The Institutional
The misunderstandings about Confucianism on the institutional level are due, in part, to the historical idiosyncrasies of Confucianism. Unlike most other religions, Confucianism has had neither monasteries nor a professional clergy. Confucian virtuous-persons (君子) could serve their parents as a filial child in their family, preside as a clan patriarch, teach and intercede as a community leader, and take an official position in the government all at the same time. In this sense, the most important "religious" institutions were embedded in the family, community, school, and government. Viewed through a traditional Western lens, there is no clear boundary between the sacred and the secular. The unfamiliar approach to the blending of the "religious" institutions in the workings of everyday life becomes easier to understand in light of a central Confucian conviction: humans cannot approach transcendence by avoiding the real world.

After the collapse of its last imperial dynasty in 1912, however, China experienced an extremely strong anti-Confucianism that lasted from the 1910s until the 1980s. As a result, traditional Confucian institutions have either disappeared or been reduced to playing a tangential role in China's fledging modern society. This historical reality poses an imminent question for the contemporary revival of Confucianism in its new millennium: what is the appropriate form of the re-institutionalization of Confucianism? This question may seem particularly vexing to American proponents of Confucianism. Although American scholars have contributed excellent scholarship in recent years to promote the potential benefits of importing Confucian wisdom to American society, there are no functioning institutions in America which can be strictly defined as Confucian.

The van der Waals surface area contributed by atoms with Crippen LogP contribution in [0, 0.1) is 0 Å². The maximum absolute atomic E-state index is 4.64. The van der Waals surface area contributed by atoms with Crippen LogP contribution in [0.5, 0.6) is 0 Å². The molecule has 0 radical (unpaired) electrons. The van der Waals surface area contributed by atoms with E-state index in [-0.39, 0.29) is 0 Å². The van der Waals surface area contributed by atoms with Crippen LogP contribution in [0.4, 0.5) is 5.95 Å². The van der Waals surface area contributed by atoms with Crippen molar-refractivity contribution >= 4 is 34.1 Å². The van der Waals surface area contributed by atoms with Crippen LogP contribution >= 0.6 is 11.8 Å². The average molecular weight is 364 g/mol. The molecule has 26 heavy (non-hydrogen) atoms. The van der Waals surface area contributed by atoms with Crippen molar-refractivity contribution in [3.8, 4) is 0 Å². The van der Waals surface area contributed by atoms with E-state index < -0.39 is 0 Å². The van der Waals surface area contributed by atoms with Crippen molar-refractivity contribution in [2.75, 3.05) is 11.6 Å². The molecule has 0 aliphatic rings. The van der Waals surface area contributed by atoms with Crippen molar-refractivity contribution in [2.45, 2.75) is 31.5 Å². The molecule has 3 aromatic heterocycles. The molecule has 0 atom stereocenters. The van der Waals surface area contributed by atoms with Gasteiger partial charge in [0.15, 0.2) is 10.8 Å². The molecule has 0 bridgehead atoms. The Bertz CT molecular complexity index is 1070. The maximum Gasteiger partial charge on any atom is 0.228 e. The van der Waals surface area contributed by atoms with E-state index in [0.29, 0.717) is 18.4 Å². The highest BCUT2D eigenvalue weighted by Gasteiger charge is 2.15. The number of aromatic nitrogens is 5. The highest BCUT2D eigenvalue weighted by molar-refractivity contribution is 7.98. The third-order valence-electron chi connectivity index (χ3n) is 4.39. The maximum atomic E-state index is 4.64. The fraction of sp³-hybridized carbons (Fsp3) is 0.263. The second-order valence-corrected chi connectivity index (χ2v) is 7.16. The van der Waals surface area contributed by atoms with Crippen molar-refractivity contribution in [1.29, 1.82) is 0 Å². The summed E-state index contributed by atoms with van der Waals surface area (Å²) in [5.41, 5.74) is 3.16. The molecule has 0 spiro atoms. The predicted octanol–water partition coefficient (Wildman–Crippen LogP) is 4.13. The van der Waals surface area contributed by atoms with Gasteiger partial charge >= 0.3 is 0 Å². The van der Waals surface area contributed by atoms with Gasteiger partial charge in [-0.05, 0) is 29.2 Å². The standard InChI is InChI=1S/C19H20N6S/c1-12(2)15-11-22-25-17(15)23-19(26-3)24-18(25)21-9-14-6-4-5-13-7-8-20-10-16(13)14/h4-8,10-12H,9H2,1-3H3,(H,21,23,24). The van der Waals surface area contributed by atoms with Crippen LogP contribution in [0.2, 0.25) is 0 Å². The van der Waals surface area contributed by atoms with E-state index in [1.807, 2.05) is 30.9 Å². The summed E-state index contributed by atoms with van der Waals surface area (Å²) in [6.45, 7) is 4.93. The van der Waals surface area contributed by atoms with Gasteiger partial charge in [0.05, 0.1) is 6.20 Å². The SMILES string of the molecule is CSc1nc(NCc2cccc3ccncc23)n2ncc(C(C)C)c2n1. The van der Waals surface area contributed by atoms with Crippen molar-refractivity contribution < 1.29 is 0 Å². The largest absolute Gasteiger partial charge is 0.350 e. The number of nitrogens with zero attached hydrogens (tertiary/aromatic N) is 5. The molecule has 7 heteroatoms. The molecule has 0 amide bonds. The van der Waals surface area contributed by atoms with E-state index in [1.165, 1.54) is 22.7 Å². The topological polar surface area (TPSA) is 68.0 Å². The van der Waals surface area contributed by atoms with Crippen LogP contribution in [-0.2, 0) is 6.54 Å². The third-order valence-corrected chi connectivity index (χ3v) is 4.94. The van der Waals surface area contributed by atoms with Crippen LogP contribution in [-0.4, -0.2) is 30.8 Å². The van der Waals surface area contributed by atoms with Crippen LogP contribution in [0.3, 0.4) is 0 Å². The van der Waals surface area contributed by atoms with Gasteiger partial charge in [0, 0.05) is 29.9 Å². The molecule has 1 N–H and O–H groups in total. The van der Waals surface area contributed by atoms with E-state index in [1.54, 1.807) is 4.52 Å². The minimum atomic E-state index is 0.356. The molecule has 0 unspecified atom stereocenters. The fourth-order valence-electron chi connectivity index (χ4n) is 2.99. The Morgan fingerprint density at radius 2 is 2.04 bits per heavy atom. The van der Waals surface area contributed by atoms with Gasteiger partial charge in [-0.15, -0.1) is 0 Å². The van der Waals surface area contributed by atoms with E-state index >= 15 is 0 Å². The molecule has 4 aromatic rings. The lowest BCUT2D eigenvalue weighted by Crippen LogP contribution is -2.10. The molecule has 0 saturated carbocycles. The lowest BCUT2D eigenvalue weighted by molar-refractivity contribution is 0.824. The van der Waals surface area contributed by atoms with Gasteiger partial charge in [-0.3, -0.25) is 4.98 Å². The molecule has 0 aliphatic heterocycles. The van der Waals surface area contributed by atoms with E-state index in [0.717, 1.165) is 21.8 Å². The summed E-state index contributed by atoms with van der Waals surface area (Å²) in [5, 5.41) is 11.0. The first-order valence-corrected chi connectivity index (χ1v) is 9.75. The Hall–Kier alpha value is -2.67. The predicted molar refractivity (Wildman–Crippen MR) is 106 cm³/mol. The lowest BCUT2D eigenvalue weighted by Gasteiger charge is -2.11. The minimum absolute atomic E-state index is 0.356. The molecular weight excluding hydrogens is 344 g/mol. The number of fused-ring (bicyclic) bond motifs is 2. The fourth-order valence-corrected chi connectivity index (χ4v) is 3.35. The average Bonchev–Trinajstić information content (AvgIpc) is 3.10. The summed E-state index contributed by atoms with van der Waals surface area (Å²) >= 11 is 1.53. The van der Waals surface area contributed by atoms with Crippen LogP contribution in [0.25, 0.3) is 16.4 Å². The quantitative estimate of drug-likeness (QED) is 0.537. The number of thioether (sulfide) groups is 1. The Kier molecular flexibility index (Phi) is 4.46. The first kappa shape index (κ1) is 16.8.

In my view, the historically intimate relationship between Confucianism and the government actually undermined the capability of Confucianism as a living religious tradition. In the contemporary global context, Confucianism ought to adopt, to a certain degree, the principle of the separation of church and state in order to render a healthier reviving form in its institutional basis. Contemporary Confucianism should build up its constituency on the basis of personal conviction and voluntary participation, while simultaneously helping to construct a dynamically harmonious human society through education and civic participation.

During my stay in America--with the help of my dear Confucian teachers and friends, Prof. Robert Neville, Prof. John Berthrong, Br. Lawrence A. Whitney, Dr. Yair Lior, David Schiller, and Maoqin Tang--I have organized a student group, the Boston University Confucian Association, which is registered as a religious group under the leadership of campus ministry in Boston University. During the academic period, the group holds weekly meetings featuring Confucian readings and a communal lunch. During the summer, the group practices Confucian meditation and Taiji martial arts. In addition, with the help of Ben Butina and Adrian Bye, who are Confucian friends living far away from Boston, I am also co-administering a Facebook group called Friends from Afar: A Confucianism Group. In only a few months, the group has already attracted more than a hundred members from all over the world. Our dialogue about Confucianism is usually quite active and inspiring. Through these institutional experiments, I hope I can continue to explore, and finally find, an appropriate organizational basis for Confucianism's revival as a world religion in America.